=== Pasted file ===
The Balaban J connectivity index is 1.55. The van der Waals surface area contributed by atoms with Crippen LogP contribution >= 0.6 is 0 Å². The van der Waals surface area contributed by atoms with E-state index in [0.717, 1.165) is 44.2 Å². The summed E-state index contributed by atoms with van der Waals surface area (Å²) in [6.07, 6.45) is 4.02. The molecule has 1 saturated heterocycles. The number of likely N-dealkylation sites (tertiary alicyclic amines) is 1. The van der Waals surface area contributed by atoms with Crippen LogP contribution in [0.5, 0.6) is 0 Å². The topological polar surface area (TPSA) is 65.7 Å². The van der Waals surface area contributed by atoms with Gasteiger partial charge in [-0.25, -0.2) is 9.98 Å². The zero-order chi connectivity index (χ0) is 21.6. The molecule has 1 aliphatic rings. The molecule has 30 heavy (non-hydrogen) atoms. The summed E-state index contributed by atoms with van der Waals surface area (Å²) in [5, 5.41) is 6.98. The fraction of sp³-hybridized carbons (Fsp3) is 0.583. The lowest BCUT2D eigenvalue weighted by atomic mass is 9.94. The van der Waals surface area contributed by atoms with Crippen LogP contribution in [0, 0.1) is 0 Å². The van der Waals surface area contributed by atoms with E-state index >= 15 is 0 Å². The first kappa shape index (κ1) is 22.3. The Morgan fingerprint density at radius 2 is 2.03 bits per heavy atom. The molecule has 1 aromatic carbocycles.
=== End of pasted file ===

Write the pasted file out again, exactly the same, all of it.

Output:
The Balaban J connectivity index is 1.55. The van der Waals surface area contributed by atoms with Crippen LogP contribution >= 0.6 is 0 Å². The van der Waals surface area contributed by atoms with E-state index in [0.717, 1.165) is 44.2 Å². The summed E-state index contributed by atoms with van der Waals surface area (Å²) in [6.07, 6.45) is 4.02. The molecule has 1 saturated heterocycles. The number of likely N-dealkylation sites (tertiary alicyclic amines) is 1. The van der Waals surface area contributed by atoms with Crippen LogP contribution in [0.5, 0.6) is 0 Å². The topological polar surface area (TPSA) is 65.7 Å². The van der Waals surface area contributed by atoms with Gasteiger partial charge in [-0.25, -0.2) is 9.98 Å². The zero-order chi connectivity index (χ0) is 21.6. The molecule has 1 aliphatic rings. The molecule has 30 heavy (non-hydrogen) atoms. The summed E-state index contributed by atoms with van der Waals surface area (Å²) in [5, 5.41) is 6.98. The fraction of sp³-hybridized carbons (Fsp3) is 0.583. The lowest BCUT2D eigenvalue weighted by atomic mass is 9.94. The van der Waals surface area contributed by atoms with Crippen LogP contribution in [0, 0.1) is 0 Å². The van der Waals surface area contributed by atoms with E-state index >= 15 is 0 Å². The first kappa shape index (κ1) is 22.3. The Morgan fingerprint density at radius 2 is 2.03 bits per heavy atom. The molecule has 1 aromatic carbocycles.